Big Embarrassment: Eric Bledsoe trying to defend Terry Rozier
With the game on the line, the Celtics felt comfortable going to Terry Rozier. The untouchable backup point guard Danny Ainge refused to deal last year has given them a huge boost with Kyrie Irving out for the year. Naturally, they wanted Rozier to create a last-second shot to win this game in regulation. Eric Bledsoe drew the defensive assignment for the Bucks and, in theory, has the advantage there. Bledsoe is supposed to be a very good defender at the point guard position.
“Supposed to” being the operative words there.
Instead, Rozier made Bledsoe look like a cat chasing a laser pointer.
It’s fine to give up a basket in those situations. Players will still get killed for it, but on-ball defense has been made very difficult to play without hand-checking. So it’s understandable if an offensive player creates some space against the defender. The Celtics shouldn’t be able to park an RV between Rozier and Bledsoe.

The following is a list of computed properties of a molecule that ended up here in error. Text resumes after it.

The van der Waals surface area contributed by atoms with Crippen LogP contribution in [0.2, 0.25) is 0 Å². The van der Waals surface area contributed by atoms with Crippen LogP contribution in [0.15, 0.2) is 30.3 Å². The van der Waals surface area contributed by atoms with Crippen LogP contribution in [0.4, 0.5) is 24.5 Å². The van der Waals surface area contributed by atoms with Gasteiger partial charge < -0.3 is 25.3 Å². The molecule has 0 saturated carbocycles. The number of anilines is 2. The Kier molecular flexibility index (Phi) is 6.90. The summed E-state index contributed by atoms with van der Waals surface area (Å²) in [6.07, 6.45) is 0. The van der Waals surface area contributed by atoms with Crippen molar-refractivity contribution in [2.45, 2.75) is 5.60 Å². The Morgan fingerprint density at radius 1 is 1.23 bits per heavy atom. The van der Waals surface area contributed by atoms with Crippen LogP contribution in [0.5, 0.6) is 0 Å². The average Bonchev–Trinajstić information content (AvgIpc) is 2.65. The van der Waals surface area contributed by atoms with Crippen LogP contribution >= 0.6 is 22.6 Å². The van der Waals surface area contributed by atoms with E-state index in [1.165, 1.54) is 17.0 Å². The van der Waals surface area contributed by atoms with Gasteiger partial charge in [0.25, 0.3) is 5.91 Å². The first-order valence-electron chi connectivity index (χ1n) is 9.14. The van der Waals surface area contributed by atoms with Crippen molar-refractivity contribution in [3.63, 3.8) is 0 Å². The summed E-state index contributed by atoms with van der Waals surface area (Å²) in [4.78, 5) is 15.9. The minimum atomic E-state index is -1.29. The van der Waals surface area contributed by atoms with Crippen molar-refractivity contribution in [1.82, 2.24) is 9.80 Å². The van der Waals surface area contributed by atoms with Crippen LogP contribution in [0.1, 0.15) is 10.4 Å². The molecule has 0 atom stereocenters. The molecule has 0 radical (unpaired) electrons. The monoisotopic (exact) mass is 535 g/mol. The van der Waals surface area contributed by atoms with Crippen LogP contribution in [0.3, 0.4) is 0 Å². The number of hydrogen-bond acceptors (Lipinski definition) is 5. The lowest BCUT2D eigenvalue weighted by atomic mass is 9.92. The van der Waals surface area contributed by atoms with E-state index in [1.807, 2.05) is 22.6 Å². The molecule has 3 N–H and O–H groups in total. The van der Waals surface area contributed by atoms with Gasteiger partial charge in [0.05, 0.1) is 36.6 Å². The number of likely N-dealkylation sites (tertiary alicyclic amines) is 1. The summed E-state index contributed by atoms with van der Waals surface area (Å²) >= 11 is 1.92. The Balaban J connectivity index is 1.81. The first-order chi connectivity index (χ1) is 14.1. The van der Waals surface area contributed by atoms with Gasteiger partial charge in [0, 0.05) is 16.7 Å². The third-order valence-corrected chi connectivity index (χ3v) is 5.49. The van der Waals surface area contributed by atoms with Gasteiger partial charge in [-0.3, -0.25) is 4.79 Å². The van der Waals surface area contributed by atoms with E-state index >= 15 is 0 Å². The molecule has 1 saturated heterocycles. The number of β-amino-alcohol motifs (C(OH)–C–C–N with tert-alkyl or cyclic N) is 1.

Luckily for Milwaukee, Khris Middleton hit that crazy shot to send it to overtime, but the Celtics eventually defended their home court.
Big Playoff P: Paul George was on fire
The Thunder can’t have just one guy attacking the vaunted Utah defense in this series. A lot of Russell Westbrook can go a long way in any given basketball game. But the Jazz also love to choke the life out of these hero-ball moments by swarming defensively and keeping everything between the basket and the 3-point line.
Throw Paul George and his hands of lava into the mix and that doesn’t quite work out for Utah.
The Thunder received an epic shooting performance from Playoff P, as he finished with 36 points on 13-of-20 shooting and 8-of-11 from deep.